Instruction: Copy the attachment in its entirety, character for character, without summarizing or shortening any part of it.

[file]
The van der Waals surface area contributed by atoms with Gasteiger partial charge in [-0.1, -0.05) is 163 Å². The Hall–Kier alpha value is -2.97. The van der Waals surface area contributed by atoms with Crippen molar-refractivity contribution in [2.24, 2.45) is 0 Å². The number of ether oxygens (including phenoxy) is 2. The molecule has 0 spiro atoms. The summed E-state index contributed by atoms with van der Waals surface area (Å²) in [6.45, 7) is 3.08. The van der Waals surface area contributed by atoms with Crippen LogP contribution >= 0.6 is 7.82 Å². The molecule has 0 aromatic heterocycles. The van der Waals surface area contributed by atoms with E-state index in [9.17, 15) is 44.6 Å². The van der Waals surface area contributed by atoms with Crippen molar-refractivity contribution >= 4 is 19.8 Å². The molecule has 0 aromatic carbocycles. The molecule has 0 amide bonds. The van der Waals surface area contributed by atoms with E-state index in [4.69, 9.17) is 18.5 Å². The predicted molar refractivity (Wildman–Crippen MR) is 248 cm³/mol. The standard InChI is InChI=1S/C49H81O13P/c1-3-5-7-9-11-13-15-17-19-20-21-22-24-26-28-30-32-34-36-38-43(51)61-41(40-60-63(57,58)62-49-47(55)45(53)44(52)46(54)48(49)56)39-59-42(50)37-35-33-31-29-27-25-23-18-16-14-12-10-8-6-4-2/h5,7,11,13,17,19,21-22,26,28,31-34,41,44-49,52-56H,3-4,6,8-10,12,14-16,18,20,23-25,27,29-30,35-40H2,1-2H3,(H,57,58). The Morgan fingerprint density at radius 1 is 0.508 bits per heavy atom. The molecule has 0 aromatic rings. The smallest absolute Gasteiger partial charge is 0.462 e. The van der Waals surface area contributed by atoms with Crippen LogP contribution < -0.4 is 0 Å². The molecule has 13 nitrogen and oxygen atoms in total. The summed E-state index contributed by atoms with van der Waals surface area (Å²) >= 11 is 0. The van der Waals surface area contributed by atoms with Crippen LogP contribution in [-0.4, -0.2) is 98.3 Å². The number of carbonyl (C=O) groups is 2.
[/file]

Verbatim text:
The van der Waals surface area contributed by atoms with Gasteiger partial charge in [-0.1, -0.05) is 163 Å². The Hall–Kier alpha value is -2.97. The van der Waals surface area contributed by atoms with Crippen molar-refractivity contribution in [2.24, 2.45) is 0 Å². The number of ether oxygens (including phenoxy) is 2. The molecule has 0 spiro atoms. The summed E-state index contributed by atoms with van der Waals surface area (Å²) in [6.45, 7) is 3.08. The van der Waals surface area contributed by atoms with Crippen LogP contribution >= 0.6 is 7.82 Å². The molecule has 0 aromatic heterocycles. The van der Waals surface area contributed by atoms with E-state index in [9.17, 15) is 44.6 Å². The van der Waals surface area contributed by atoms with Crippen molar-refractivity contribution >= 4 is 19.8 Å². The molecule has 0 aromatic carbocycles. The molecule has 0 amide bonds. The van der Waals surface area contributed by atoms with E-state index in [4.69, 9.17) is 18.5 Å². The predicted molar refractivity (Wildman–Crippen MR) is 248 cm³/mol. The standard InChI is InChI=1S/C49H81O13P/c1-3-5-7-9-11-13-15-17-19-20-21-22-24-26-28-30-32-34-36-38-43(51)61-41(40-60-63(57,58)62-49-47(55)45(53)44(52)46(54)48(49)56)39-59-42(50)37-35-33-31-29-27-25-23-18-16-14-12-10-8-6-4-2/h5,7,11,13,17,19,21-22,26,28,31-34,41,44-49,52-56H,3-4,6,8-10,12,14-16,18,20,23-25,27,29-30,35-40H2,1-2H3,(H,57,58). The Morgan fingerprint density at radius 1 is 0.508 bits per heavy atom. The molecule has 0 aromatic rings. The smallest absolute Gasteiger partial charge is 0.462 e. The van der Waals surface area contributed by atoms with Crippen LogP contribution < -0.4 is 0 Å². The molecule has 13 nitrogen and oxygen atoms in total. The summed E-state index contributed by atoms with van der Waals surface area (Å²) >= 11 is 0. The van der Waals surface area contributed by atoms with Crippen LogP contribution in [-0.4, -0.2) is 98.3 Å². The number of carbonyl (C=O) groups is 2.